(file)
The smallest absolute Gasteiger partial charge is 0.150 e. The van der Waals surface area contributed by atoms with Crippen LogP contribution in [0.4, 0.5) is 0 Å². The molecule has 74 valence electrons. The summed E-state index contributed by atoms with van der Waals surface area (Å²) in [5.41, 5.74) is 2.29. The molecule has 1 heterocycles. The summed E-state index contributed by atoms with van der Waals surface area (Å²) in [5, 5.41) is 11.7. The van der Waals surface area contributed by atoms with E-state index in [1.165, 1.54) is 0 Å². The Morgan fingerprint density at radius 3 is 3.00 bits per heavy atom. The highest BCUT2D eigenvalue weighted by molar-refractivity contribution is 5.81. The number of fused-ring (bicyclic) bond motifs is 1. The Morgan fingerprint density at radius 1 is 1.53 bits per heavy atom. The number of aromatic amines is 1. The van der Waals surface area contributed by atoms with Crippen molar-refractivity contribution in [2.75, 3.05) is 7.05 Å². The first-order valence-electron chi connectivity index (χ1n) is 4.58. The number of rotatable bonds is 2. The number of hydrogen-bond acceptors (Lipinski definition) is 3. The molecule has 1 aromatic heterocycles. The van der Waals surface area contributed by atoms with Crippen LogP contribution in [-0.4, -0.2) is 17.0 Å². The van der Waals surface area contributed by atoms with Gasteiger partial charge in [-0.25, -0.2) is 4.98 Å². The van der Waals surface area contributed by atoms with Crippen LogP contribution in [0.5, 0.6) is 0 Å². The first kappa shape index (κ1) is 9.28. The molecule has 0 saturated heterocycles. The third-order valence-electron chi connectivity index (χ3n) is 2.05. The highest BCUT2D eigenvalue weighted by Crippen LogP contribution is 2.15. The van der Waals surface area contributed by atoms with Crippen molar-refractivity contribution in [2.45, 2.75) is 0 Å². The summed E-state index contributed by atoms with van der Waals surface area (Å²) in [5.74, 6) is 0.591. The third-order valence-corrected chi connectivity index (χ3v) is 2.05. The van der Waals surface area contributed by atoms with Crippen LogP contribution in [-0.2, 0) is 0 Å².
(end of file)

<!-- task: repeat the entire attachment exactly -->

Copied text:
The smallest absolute Gasteiger partial charge is 0.150 e. The van der Waals surface area contributed by atoms with Crippen LogP contribution in [0.4, 0.5) is 0 Å². The molecule has 74 valence electrons. The summed E-state index contributed by atoms with van der Waals surface area (Å²) in [5.41, 5.74) is 2.29. The molecule has 1 heterocycles. The summed E-state index contributed by atoms with van der Waals surface area (Å²) in [5, 5.41) is 11.7. The van der Waals surface area contributed by atoms with E-state index in [1.165, 1.54) is 0 Å². The Morgan fingerprint density at radius 3 is 3.00 bits per heavy atom. The highest BCUT2D eigenvalue weighted by molar-refractivity contribution is 5.81. The number of fused-ring (bicyclic) bond motifs is 1. The Morgan fingerprint density at radius 1 is 1.53 bits per heavy atom. The number of aromatic amines is 1. The van der Waals surface area contributed by atoms with Crippen molar-refractivity contribution in [2.75, 3.05) is 7.05 Å². The first-order valence-electron chi connectivity index (χ1n) is 4.58. The number of rotatable bonds is 2. The number of hydrogen-bond acceptors (Lipinski definition) is 3. The molecule has 1 aromatic heterocycles. The van der Waals surface area contributed by atoms with Crippen LogP contribution in [-0.4, -0.2) is 17.0 Å². The van der Waals surface area contributed by atoms with Gasteiger partial charge in [-0.25, -0.2) is 4.98 Å². The van der Waals surface area contributed by atoms with Crippen LogP contribution in [0.5, 0.6) is 0 Å². The first kappa shape index (κ1) is 9.28. The molecule has 0 saturated heterocycles. The third-order valence-electron chi connectivity index (χ3n) is 2.05. The highest BCUT2D eigenvalue weighted by Crippen LogP contribution is 2.15. The van der Waals surface area contributed by atoms with Crippen molar-refractivity contribution in [2.45, 2.75) is 0 Å². The summed E-state index contributed by atoms with van der Waals surface area (Å²) in [5.74, 6) is 0.591. The third-order valence-corrected chi connectivity index (χ3v) is 2.05. The van der Waals surface area contributed by atoms with Crippen LogP contribution in [-0.2, 0) is 0 Å².